Jeff Baenen, Associated Press
NEW YORK — Many VIPs have gotten a pie in the face from protesters: Bill Gates, for one, and years earlier, Anita Bryant. President George W. Bush dodged a shoe hurled at him. This year, for some liberal activists, the guerrilla tactic of choice is a shower of glitter tossed from close range.
So far, three Republican presidential candidates — Newt Gingrich, Tim Pawlenty and Michele Bachmann — have been targeted by the so-called glitterati, primarily because of their opposition to various gay-rights causes.
Among the public, there's been lively online debate about whether the tactic is refreshing and effective, childish and rude, or even worse. Some critics wanted the perpetrators manhandled, Tasered and jailed.
Among gay activists, the question is whether to extend the glittering campaign or call it off.
"I think some glitter brings some magic into the debate," said Michael Mitchell of Stonewall Democrats, a network of gay and lesbian Democratic clubs. "But it has to be done strategically and backed up by effective messages."
A rundown of the incidents to date:
—On May 17, Gingrich and his wife, Callista, were showered with glitter at a book signing in Minneapolis. The perpetrator was Nick Espinosa, an activist and occasional political prankster who yelled at the former House speaker, "Stop the hate. Stop the anti-gay politics."
—On June 16, two activists from the left-wing group CodePink dumped glitter on Pawlenty while he was signing books at a health insurance conference in San Francisco. Before being led away, the activists berated the former Minnesota governor for his conservative views on gay rights and abortion.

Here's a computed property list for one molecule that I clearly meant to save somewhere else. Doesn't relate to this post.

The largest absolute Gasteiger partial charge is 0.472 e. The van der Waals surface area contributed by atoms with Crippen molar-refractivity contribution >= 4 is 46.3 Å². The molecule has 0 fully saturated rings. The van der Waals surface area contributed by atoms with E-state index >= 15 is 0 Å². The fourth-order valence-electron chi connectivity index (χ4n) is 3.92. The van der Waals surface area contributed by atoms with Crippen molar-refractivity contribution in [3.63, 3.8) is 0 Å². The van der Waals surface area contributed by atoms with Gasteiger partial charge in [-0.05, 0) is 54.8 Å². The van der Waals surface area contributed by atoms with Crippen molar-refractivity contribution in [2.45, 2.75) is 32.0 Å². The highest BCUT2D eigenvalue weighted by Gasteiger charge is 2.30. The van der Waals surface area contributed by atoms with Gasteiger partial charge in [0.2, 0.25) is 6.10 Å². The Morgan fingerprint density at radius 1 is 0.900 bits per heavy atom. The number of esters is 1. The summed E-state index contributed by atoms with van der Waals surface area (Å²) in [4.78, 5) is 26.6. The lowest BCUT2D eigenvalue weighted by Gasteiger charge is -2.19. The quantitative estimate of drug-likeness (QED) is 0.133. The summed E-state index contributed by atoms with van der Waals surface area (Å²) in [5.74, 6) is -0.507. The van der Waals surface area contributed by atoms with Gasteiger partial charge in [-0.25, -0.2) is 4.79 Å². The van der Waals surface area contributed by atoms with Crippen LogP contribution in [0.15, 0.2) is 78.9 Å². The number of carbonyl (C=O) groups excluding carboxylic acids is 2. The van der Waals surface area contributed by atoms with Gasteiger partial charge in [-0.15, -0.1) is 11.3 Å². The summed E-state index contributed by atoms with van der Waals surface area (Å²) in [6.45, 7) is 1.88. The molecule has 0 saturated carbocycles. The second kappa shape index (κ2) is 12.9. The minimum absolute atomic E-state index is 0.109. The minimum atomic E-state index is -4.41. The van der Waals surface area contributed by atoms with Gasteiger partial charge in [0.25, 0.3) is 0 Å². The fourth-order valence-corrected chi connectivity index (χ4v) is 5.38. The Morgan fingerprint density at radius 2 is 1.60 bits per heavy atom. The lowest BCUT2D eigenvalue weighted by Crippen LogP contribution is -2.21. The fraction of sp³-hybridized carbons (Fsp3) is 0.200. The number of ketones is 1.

—On June 18, an activist flung glitter toward Bachmann just after the Minnesota congresswoman finished a speech at a conservative conference in Minneapolis. The activist, Rachel Lang, said afterward that she was protesting Bachmann's "hateful and anti-gay rhetoric."
In each case, the targeted candidates and their staff have had little to say in public about the glitterings. Gingrich smiled as he brushed away the glitter, and said, "Nice to live in a free country."
There are mixed views as to whether the incidents could be classified as assault, and thus far none of the glitterers has faced criminal charges.
"They don't want to talk about it — it's embarrassing to them," said Espinosa. "If they were to press charges, it would make them look bad."
He depicted glittering as "a silly and fun action, with a serious message behind it."
Lang, prior to her encounter with Bachmann, got some strategic and logistical support from Get Equal, a gay-rights group that emphasizes direct action — protests, marches and other pressure tactics that even some gay-rights allies have faulted.
Heather Cronk, Get Equal's managing director, said it's "an open question" whether the group will be involved in further glitterings. But she said more than 100 people across the country had signed up online as potential volunteers if the tactic was tried again.
"Are future glitterings scheduled? No," said Cronk. "Would we rule it out? No."
Several activists depicted glittering as part of a venerable tradition of political theater in the U.S. — citing instances ranging from the Boston Tea Party to the 1991 stunt by AIDS activists who put a giant condom over the home of conservative Sen. Jesse Helms.
"The gay-rights movement has had a long and creative history of action in calling attention to something," said Rea Carey, executive director of the National Gay and Lesbian Task Force. "I see glittering as the new pie."
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